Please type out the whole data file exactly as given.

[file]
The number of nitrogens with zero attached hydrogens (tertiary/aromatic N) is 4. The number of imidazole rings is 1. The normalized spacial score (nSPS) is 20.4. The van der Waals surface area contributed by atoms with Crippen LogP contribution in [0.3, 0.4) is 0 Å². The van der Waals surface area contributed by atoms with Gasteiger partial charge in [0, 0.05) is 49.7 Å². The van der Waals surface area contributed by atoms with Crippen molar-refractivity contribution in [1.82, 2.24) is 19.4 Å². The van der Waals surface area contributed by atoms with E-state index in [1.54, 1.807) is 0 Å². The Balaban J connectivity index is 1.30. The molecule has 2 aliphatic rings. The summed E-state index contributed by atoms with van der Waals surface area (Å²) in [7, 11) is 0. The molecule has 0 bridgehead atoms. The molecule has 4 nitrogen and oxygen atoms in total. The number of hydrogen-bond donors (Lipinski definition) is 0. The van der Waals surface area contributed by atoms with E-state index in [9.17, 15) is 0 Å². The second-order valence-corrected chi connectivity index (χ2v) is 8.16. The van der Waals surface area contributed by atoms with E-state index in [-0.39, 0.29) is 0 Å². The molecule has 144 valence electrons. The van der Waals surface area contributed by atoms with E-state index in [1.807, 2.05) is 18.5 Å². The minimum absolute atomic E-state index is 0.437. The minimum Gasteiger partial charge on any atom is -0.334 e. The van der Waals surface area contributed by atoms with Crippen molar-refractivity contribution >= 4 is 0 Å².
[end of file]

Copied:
The number of nitrogens with zero attached hydrogens (tertiary/aromatic N) is 4. The number of imidazole rings is 1. The normalized spacial score (nSPS) is 20.4. The van der Waals surface area contributed by atoms with Crippen LogP contribution in [0.3, 0.4) is 0 Å². The van der Waals surface area contributed by atoms with Gasteiger partial charge in [0, 0.05) is 49.7 Å². The van der Waals surface area contributed by atoms with Crippen molar-refractivity contribution in [1.82, 2.24) is 19.4 Å². The van der Waals surface area contributed by atoms with E-state index in [1.54, 1.807) is 0 Å². The Balaban J connectivity index is 1.30. The molecule has 2 aliphatic rings. The summed E-state index contributed by atoms with van der Waals surface area (Å²) in [7, 11) is 0. The molecule has 0 bridgehead atoms. The molecule has 4 nitrogen and oxygen atoms in total. The number of hydrogen-bond donors (Lipinski definition) is 0. The van der Waals surface area contributed by atoms with E-state index in [9.17, 15) is 0 Å². The second-order valence-corrected chi connectivity index (χ2v) is 8.16. The van der Waals surface area contributed by atoms with E-state index in [-0.39, 0.29) is 0 Å². The molecule has 144 valence electrons. The van der Waals surface area contributed by atoms with E-state index in [1.807, 2.05) is 18.5 Å². The minimum absolute atomic E-state index is 0.437. The minimum Gasteiger partial charge on any atom is -0.334 e. The van der Waals surface area contributed by atoms with Crippen molar-refractivity contribution >= 4 is 0 Å².